his case remanded to the trial court for modification of his
judgment of conviction and sentence to specify a single
conviction of first-degree murder supported by two theories.
Petitioner also filed a supplemental pro se brief on appeal
that raised an additional nine claims:
V. Petitioner was denied a fair trial as guaranteed by both
state and federal constitutions when the government proceeded
against Petitioner without first ascertaining whether or not
Petitioner was even competent to stand trial.
VI. Petitioner was denied a fair trial by and through the
violation of his guaranteed state and federal constitutional
rights to an unbiased and impartial jury, when six jurors
were permitted to remain on Petitioner's jury -
especially after disclosing during voir dire that they had
either close friends or family in the legal profession and or
VII. Petitioner was denied a fair trial as guaranteed under
both federal and state constitutions, when the prosecution
failed to ensure that Petitioner's due process
protections were secured by arguing facts not in evidence,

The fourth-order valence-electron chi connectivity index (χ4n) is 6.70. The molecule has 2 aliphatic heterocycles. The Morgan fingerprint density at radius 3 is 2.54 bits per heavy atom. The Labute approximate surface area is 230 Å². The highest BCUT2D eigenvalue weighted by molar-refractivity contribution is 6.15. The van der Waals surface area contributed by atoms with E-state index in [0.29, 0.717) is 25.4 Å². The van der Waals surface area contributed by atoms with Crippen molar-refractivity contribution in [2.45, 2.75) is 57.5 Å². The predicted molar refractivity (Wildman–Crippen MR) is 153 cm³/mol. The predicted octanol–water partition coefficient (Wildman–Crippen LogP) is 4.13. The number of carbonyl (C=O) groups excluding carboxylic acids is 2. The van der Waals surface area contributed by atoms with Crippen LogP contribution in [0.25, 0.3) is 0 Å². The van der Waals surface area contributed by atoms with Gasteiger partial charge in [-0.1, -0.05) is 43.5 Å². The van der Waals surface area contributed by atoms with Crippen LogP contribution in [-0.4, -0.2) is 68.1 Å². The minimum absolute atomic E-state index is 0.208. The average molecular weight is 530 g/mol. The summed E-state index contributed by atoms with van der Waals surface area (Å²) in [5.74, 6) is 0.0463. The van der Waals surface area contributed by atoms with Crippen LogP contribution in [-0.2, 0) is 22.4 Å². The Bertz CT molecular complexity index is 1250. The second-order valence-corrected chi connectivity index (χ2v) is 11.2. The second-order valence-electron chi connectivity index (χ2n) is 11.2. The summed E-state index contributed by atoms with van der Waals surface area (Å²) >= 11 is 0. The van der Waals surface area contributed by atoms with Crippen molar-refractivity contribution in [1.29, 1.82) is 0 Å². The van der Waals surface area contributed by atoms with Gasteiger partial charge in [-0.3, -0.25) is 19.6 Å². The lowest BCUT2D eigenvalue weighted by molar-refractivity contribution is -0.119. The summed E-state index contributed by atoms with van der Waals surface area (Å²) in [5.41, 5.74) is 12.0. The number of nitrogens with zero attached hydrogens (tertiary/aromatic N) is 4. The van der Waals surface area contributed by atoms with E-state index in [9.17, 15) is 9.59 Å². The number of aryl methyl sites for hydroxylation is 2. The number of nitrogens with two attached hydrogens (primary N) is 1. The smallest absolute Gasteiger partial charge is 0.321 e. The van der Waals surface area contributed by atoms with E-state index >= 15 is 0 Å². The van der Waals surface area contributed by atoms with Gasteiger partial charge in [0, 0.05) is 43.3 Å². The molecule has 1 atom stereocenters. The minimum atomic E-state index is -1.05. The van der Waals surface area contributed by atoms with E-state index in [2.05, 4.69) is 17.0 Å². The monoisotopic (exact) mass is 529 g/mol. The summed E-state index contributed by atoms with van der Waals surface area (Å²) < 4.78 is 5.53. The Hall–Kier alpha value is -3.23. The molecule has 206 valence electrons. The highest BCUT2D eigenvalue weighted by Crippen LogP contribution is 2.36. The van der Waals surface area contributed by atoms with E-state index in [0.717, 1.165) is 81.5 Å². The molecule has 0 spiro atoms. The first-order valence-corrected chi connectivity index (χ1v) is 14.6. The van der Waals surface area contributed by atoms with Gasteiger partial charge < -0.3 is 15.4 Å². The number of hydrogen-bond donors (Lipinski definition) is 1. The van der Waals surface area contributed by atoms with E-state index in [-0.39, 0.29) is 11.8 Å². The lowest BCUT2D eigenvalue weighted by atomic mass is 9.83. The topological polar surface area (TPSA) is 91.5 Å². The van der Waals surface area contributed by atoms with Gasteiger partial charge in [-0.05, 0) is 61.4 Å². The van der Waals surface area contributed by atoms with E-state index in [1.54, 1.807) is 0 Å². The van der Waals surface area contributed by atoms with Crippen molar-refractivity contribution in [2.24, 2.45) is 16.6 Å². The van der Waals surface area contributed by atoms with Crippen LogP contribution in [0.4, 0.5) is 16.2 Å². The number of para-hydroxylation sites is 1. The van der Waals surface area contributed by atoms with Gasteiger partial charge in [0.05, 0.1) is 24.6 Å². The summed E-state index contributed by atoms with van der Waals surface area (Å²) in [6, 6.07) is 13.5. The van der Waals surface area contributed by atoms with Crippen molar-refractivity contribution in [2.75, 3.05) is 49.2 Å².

that not only effectively took away Petitioner's right to
present a defense, but impermissibly shifted the burden of
proof on Petitioner, and made him a witness against himself.
VIII. Petitioner was denied a fair trial as guaranteed under
both state and federal constrictions, when the court refused
to have critical testimony re-read to Petitioner's
deliberating jury as requested.
IX. Petitioner was denied a fair trial as guaranteed under
both state and federal constitutions, when Petitioner's
judge was substituted on the last day of trial without any
explanation on the record, and without first fulfilling the
requirements of MCR 2.630 and MCR 6.440.
X. Petitioner was denied a fair trial as guaranteed under
both state and federal constitutions, when trial counsel
abandoned his duty to protect Petitioner's constitutional
rights from the misconduct of both the trial court and the
XI. Petitioner was denied a fair trial as guaranteed under
both state and federal constitutions, when the sentencing
court placed on the record a false set of facts and
prejudicial remarks which prejudiced Petitioner when the
court made Petitioner the leader of the group of
perpetrators, all of which were contrary to the physical
facts and evidence presented at trial.
XII. Petitioner was denied his fundamental protections to a
fair criminal proceeding by and through the cumulative effect
of error that took place at the hands of the trial court, the
prosecution, defense counsel and appellate counsel.
XIII. Petitioner reserves the right to raise the issue of
constructive denial of appellate counsel should the need
arise - depending upon the outcome of the decision of the
Court of Appeals - especially where appellate counsel; in
raising its four issues; may have given jurisdiction to a
court that did not have it from the beginning as ...